|Achilles and Ajax play a simple game, in the down time between killing Trojans|
I thought that I would write a bit about what it meant to be a Greek Hero in ancient times.
So, on the face of it, Greek Heroes were selfish, power hungry, defiant and frequently, not very heroic at all.
To take the example of Achilles- He was the hero many Greeks wanted to be. He was vaunted as the "best of the Achaeans", a title he earned through being the greatest fighter- to quote the (terrible) movie- he was "born to end lives". In the Illiad and other epic poems, Achilles certainly does that.
|Achilles doing what he does best|
But Greek Heroes are not one dimensional killing machines, which is in part why they have survived so long into popular culture.
Achilles in the very first passages of the Illiad is actually having a temper tantrum worthy of the foulest two year old- Agamemnon has taken his prize and he wants it back. So what Achilles does is he simply stops fighting. This works out very, very badly for the Greeks, because on the Trojan side, Hector the breaker of horses is breaking many, many Greeks and turning the tide of battle, right to the point where the Greeks are actually looking to withdraw from the invasion itself.
So, while all this is going on, what is Achilles doing? Well, nothing. Up until the point where his aide/partner (I am not going to explain the debate, it's a long rant) Patroclus takes his armour, and enters the fray in his stead to rally the Greeks.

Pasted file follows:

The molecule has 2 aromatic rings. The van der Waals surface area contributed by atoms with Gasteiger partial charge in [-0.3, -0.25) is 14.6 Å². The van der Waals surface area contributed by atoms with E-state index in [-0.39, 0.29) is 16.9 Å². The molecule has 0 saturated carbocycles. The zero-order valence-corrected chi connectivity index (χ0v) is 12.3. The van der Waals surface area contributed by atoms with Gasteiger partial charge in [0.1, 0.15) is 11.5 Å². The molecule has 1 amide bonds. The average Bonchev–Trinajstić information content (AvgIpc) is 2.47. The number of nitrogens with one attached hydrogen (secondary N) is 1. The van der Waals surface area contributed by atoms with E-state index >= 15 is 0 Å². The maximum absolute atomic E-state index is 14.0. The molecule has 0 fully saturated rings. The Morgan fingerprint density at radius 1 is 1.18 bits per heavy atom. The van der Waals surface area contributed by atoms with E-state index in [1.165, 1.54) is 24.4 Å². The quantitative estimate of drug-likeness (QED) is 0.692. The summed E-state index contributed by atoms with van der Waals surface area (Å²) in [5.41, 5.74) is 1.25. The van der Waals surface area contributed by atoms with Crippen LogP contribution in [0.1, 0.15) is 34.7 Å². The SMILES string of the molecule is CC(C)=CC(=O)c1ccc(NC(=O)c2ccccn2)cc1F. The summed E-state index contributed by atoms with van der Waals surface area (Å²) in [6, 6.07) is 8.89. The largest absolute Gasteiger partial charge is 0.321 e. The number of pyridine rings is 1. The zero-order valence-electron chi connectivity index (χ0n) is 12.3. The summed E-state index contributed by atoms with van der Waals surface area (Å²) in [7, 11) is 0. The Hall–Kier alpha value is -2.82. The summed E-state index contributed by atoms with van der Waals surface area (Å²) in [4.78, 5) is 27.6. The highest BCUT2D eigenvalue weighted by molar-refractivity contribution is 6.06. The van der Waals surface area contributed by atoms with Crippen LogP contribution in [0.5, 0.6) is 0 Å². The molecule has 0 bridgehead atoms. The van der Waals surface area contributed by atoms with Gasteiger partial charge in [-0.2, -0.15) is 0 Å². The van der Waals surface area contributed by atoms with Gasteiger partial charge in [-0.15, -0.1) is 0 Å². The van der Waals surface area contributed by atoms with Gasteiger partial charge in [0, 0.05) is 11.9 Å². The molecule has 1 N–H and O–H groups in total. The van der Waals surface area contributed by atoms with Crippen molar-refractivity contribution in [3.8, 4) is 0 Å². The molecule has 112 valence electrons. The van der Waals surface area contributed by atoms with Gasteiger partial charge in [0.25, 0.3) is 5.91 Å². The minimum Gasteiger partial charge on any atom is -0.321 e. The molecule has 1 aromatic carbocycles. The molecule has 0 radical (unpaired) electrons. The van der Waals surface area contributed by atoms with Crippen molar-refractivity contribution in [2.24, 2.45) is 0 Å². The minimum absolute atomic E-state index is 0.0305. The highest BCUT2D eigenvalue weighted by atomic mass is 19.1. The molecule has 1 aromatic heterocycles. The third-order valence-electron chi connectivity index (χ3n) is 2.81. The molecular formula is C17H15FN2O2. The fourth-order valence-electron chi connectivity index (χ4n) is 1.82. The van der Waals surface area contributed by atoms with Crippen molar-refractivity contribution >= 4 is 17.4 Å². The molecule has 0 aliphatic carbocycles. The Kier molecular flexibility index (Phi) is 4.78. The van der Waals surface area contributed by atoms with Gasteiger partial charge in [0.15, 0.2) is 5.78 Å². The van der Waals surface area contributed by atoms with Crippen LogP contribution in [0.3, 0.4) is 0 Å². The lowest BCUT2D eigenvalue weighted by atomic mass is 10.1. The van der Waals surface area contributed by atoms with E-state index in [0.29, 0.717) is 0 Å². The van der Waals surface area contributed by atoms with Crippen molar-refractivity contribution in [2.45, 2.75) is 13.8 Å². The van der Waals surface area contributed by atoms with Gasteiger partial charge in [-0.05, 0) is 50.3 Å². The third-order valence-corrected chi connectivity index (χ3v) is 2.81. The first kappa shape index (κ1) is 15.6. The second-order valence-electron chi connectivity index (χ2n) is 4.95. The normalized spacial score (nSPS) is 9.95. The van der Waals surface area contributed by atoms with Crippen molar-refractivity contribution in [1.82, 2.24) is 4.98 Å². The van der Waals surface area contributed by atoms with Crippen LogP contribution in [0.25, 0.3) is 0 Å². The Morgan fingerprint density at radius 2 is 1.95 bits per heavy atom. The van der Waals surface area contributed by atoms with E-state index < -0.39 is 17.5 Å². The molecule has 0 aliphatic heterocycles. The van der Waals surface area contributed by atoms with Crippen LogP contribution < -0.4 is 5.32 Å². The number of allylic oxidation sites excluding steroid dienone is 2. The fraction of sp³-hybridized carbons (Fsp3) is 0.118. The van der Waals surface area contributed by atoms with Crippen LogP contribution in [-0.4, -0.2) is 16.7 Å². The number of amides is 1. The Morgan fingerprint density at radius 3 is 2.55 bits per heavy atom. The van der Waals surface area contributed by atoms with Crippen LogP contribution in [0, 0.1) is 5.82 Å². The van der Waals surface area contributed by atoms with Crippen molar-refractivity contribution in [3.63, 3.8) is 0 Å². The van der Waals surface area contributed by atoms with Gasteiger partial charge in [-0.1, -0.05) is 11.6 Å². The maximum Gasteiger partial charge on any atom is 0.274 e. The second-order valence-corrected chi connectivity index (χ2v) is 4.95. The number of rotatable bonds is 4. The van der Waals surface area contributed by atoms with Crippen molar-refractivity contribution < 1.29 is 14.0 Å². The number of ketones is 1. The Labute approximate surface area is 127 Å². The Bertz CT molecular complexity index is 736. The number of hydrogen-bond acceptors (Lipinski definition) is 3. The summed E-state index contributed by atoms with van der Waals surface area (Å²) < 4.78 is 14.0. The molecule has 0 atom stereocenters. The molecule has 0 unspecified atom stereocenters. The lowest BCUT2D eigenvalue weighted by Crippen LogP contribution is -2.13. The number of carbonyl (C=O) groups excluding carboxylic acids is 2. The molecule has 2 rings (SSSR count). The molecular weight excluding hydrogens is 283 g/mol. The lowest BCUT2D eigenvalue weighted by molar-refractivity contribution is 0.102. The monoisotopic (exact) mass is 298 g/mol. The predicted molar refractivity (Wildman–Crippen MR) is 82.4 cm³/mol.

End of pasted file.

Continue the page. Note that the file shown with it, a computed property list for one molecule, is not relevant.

But of course, Hector the breaker of horses kills Patroclus, causing Achilles to reenter the fight, simply to slay Hector in his rage.
|The battle over Patroclus' body: Achilles on the left, Hector on the right|
What can we learn about Greek Heroes then?
They are tragic characters. Achilles is offered the chance of living a peaceful life, not going to war in Troy and living out his years in peace and happiness. He instead, opts to go to war to seek glory and well, die early.
This desire is described by Aristotle as the ideal being a term called "arete". This term is a concept of essentially excellence of what you are doing, through excellence of self. This ideal manifested in competitions such as the Olympic Games, where the fastest runner was the one with the greatest arete. But, as Aristotle points out, arete is not simply winning, it is excelling at a purpose. He describes a chimeny having arete by being straight, and taking the smoke away from a fire. Simply put, arete is exelling at the purpose.
Through arete, a warrior (or person) achieves kudos from their peers and others- kudos meant the same then as it does now, kudos is honour bestowed on another in admiration of a particular deed.
The Greek Heroes then, desire to excel at their purpose- Odysseus in his Odyssey complains about dying an ignoble death, dashed on a rock where no one would remember him; in fact he yells out his name to the blinded cyclops Polyphemus simply so that his name will be further remembered.
So, there it is. A short introduction to the mindset of the Greek Hero, I could (and probably will) write more, but for now, that is enough.
Over the weekend I will put up some pictures of the Myrmidons.